by Dave Gilbert
With the start of a new year, we are looking towards the future. The future of the company and the future of our staff and their careers. With this in mind Red River Archaeology Ltd is very pleased to announce that we have been able to secure funding through the European Social Fund for staff training. This funding may represent some of the last grants available through the Fund, now that the UK has left the European Union, and was specifically for their gender equality initiative the Evolving Leaders Programme. The programme described itself as “for women who are serious about building their career and want to prepare for senior management”. The Evolving Leaders Programme aims to support women to transform their strategic thinking and leadership skills, give women the confidence and tools to assess their leadership performance, develop critical thinking skills, achieve organisational goals, and make strong and informed management decisions.
All participants will be working towards an ILM Level 5 Award in Leadership and Management. Red River Archaeology’s senior management considered this an excellent learning package and an amazing opportunity for a motivated individual. On offer to all this opportunity was taken up by four such women: Victoria Rees (Post-Excavation Manager), Rose Calis (Osteologist), Francesca Giarelli (Project Supervisor), and Issica Baron (Project Supervisor).
Not only will this training improve the capability and capacity of our company that will directly feed into the quality of our service, but more importantly it will enhance the knowledge, skills, and careers of our staff.
Everyone at Red River Archaeology wishes all four the best with their studies and look forward to seeing them in the boardroom one day.
by Dave Gilbert
Recently a team from Red River Archaeology has been conducting field surveys in North Wales in advance and during line replacement work for the National Grid. These power lines are vital to the infrastructure of the country and cross a rich historic landscape, containing numerous archaeological sites. Part of this work has involved scheduled monument condition studies, before during and after work on the nearby pylons and lines. These surveys and monitoring were conducted to ensure that no damage was done to any of the monuments along the route of the power lines. These monuments form a significant element of the historic landscape, but what are they and why are they important?
Staff news - Simon Roper joins the Registration Committee of the Chartered Institute for Archaeologists!
Red River Archaeology are pleased to confirm that Senior Project Manager Simon Roper was accepted on to the Registration Committee (Organisations) (RCO) of the Chartered Institute for Archaeologists (CIfA) in October, and attended (online) his first committee meeting as a member this month. The RCO is made up of voting members of CIfA appointed to the committee by the Board of Directors and assesses applications to join the Registered Organisations scheme. It may decide to register an organisation subject to conditions or with recommendations, which the committee then determines have been met or not. The registered organisations scheme is incredibly important to the development of the profession as the single most visible assurance of standards, and Red River Archaeology value the opportunity to contribute to make it as successful as possible.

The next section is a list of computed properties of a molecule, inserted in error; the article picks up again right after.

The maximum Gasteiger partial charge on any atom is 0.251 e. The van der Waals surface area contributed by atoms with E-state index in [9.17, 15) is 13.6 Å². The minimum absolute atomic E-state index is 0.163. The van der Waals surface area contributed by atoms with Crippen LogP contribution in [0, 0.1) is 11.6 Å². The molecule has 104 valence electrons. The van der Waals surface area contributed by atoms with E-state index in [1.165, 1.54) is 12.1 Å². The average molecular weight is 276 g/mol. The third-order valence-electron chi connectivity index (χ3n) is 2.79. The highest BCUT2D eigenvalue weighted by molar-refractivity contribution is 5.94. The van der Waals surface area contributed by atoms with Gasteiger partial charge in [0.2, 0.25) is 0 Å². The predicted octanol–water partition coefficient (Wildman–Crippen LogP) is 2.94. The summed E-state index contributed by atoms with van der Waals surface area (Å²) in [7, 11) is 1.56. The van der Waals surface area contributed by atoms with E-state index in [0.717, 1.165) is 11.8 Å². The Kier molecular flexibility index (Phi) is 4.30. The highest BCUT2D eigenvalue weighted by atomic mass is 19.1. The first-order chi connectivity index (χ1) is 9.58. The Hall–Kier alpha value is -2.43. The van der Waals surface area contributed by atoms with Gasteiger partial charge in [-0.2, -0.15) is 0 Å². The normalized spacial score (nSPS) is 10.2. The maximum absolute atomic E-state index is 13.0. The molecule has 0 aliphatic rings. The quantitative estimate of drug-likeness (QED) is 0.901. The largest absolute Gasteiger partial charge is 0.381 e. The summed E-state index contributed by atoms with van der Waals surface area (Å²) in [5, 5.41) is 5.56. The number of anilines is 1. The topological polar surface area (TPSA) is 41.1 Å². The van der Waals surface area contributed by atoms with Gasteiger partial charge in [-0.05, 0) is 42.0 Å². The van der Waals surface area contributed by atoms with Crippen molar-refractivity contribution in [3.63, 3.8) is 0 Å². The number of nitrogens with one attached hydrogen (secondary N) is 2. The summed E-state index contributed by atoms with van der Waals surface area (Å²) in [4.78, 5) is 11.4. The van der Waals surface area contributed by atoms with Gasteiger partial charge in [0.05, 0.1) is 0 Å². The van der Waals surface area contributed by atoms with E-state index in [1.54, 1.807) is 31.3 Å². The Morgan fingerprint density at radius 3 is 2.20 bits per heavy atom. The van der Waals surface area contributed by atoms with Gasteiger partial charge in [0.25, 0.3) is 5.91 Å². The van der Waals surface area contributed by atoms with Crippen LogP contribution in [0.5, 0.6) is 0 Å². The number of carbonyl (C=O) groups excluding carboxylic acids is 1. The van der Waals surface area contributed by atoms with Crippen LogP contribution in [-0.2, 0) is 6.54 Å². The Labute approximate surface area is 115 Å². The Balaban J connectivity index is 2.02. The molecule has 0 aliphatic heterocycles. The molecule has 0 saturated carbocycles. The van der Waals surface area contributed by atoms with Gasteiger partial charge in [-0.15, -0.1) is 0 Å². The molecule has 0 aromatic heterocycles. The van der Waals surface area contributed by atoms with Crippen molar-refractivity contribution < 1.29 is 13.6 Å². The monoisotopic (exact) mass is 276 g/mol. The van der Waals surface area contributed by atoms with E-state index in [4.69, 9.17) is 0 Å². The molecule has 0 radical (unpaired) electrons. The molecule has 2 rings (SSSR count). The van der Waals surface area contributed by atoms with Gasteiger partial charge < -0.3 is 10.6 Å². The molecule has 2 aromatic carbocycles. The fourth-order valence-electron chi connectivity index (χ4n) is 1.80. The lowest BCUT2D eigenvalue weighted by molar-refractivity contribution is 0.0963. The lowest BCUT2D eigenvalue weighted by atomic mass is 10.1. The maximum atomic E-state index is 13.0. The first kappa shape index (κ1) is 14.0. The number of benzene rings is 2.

As part of a drive to improve quality and encourage innovation, Red River Group has created new roles which will enhance our operations in both the UK and Ireland as delivered for the Group by Red River Archaeology Ltd and Rubicon Heritage Services Ltd. The first two of these roles is Quality and Compliance Manager which has been taken on by Carmelita Troy and Geomatics and IT Manager which has been taken on by Jonathan Millar.
Red River Archaeology Ltd was commissioned to undertake a programme of archaeological work in St Edeyrns. This housing development project to the north-east of Cardiff involved the construction of 1020 new homes along with associated retail centre, two primary schools and community amenities; to be delivered in four phases.
We are proud to be part of the Living Wage movement as an accredited Living Wage Employer. This means that every member of staff in our organisation earns not just the minimum wage but the real Living Wage. The Living Wage is an hourly rate set independently and updated annually, based on the cost of living in the UK. We believe that every member of staff deserves a Living Wage, because a hard day’s work deserves a fair day’s pay. You can find out more about the Living Wage by visiting www.livingwage.org.uk
By Mark Collard
The village of Bourton-on-the-Water in the Cotswolds is well-known as a picturesque tourist destination. Less well-known are the extensive buried archaeological remains across several square miles of the landscape surrounding the village. These include the large Neolithic causewayed enclosure and later Iron Age hillfort of Salmonsbury Camp, the Roman road of the Fosse Way and the small Roman town along its route, and large areas of prehistoric, Roman and Anglo-Saxon farms and fields.
Wishing well or lucky find!
Recent excavations by Red River Archaeology in the environs of a Roman villa in Wiltshire, England discovered an amazing Roman well which contained a wonderful collection of artefacts and ecofacts. Amongst this assemblage was a well preserved Roman coin dating from the early 4th century. This was identified as a nummus of Crispus Caesar (Flavius Julius Crispus). Coins turn up from a huge variety of contexts on archaeological sites. The majority are lost in antiquity and a lucky archaeological outcome of a past misfortune! As archaeologists, however, we always look hard at the evidence and see if it is possible to understand past intentions through the material remains left in the ground.